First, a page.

The Medieval hamlet

The Medieval hamlet

The Rondine hamlet is located on the right shore of the Arno River and is surrounded by the Natural Reserve of Ponte Buriano. It is the painted background in Leonardo da Vinci’s Mona Lisa.

The Rondine castle, whose construction dates to around 1020, stands in the heart of the reserve. An Arezzo outpost toward Florence, it was the scene of two bloody clashes between the two cities, which led to the chronicles of the time affirming in several instances that the “the Arno turned red”.

For one night, on the 24th of January 1503, the castle hosted Saint Francis of Assisi’s robe which had been stolen from the Montauto Castle and then triumphantly brought to Figline, and finally Florence. During the same period, Leonardo da Vinci visited the castle and included it in his painting of geographical maps; he was so fascinated by the landscape that he used it as the background for the Mona Lisa and Virgin of the Rocks.

The period of decline started during the sixteenth century: the citadel, built and fortified during the Middle Ages, crumbled and its rocks were used to build a little hamlet nearby. Protected by the great oaks and left unscathed by the passage of the front during the Second World War, its history is brought to life today with all its ancient allure, including its five-storey tower with a radius view of dozens of kilometres and the central space that hosts tall, 400 year-old box trees and rare animals, such as a unique bat species studied by the Faculty of Botany and Zoology at the University of Florence.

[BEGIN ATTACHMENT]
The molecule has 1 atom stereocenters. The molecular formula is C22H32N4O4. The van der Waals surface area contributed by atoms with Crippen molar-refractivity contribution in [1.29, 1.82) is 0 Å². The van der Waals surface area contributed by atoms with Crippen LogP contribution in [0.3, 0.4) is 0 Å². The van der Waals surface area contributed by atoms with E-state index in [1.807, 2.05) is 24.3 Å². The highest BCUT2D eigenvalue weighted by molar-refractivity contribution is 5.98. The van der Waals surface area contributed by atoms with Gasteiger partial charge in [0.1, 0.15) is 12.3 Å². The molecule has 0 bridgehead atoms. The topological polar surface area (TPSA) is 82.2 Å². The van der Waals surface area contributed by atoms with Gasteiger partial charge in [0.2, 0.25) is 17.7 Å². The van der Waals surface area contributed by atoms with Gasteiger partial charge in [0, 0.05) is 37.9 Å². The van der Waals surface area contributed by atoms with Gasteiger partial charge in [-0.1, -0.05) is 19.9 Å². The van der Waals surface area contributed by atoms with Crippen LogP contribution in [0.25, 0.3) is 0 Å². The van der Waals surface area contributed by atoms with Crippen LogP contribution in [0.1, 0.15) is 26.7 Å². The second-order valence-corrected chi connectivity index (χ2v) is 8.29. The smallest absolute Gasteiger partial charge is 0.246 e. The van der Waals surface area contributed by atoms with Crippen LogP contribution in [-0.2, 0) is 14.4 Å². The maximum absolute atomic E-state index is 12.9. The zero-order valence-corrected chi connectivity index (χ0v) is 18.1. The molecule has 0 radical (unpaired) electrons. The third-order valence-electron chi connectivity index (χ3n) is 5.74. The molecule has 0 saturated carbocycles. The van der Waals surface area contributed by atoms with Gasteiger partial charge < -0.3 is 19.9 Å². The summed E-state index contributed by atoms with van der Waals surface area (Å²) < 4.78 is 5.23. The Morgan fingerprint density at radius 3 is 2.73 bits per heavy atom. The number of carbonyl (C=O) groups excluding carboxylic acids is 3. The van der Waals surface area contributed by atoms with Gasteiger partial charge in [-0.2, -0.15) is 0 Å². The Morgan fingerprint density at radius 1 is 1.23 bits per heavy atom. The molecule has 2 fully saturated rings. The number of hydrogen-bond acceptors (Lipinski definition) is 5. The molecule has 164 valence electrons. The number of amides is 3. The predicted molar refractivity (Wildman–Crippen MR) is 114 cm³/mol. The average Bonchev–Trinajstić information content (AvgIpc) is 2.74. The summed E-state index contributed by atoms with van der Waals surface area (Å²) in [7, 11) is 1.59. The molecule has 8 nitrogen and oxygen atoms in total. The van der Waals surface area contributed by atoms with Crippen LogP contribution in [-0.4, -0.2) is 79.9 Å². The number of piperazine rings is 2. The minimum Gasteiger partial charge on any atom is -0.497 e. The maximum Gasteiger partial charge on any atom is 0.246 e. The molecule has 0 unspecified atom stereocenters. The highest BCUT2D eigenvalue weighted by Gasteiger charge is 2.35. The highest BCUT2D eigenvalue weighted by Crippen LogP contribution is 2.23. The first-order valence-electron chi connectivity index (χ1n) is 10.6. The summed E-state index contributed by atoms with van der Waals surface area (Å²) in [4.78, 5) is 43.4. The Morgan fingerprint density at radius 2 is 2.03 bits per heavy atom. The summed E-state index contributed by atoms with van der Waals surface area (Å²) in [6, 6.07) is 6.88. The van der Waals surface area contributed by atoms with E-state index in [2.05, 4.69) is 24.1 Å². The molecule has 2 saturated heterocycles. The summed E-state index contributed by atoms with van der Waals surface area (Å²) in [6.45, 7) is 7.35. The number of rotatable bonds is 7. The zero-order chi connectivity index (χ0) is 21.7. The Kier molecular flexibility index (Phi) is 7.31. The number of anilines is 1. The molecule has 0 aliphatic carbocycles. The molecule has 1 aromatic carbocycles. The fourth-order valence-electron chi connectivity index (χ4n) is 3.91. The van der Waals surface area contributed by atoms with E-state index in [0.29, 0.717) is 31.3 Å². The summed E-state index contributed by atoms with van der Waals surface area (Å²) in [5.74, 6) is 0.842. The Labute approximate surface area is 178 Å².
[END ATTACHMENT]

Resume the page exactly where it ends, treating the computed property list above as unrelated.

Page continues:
The ancient patrician villa, the little seventeenth century church, and the houses once inhabited by the peasants are grouped around the castle, connected by narrow alleys. During the 1960s, the hamlet was completely abandoned and doomed to decay and destruction. In 1976, the Rondine founders discovered it and started its reconstruction.

The little houses are inhabited by the guest-citizens; the ancient stables, preserved in their simplicity, over the years have become evocative locations for studying and meeting (including the Leonardo room and the Gioconda room, named in honour of the Tuscan genius). Rondine has become the Citadel of Peace, transformed from a closed-off and defensive citadel, to a citadel that is open to and integrated within the entire planet on the doorstep of the third millennium.

RONDINE

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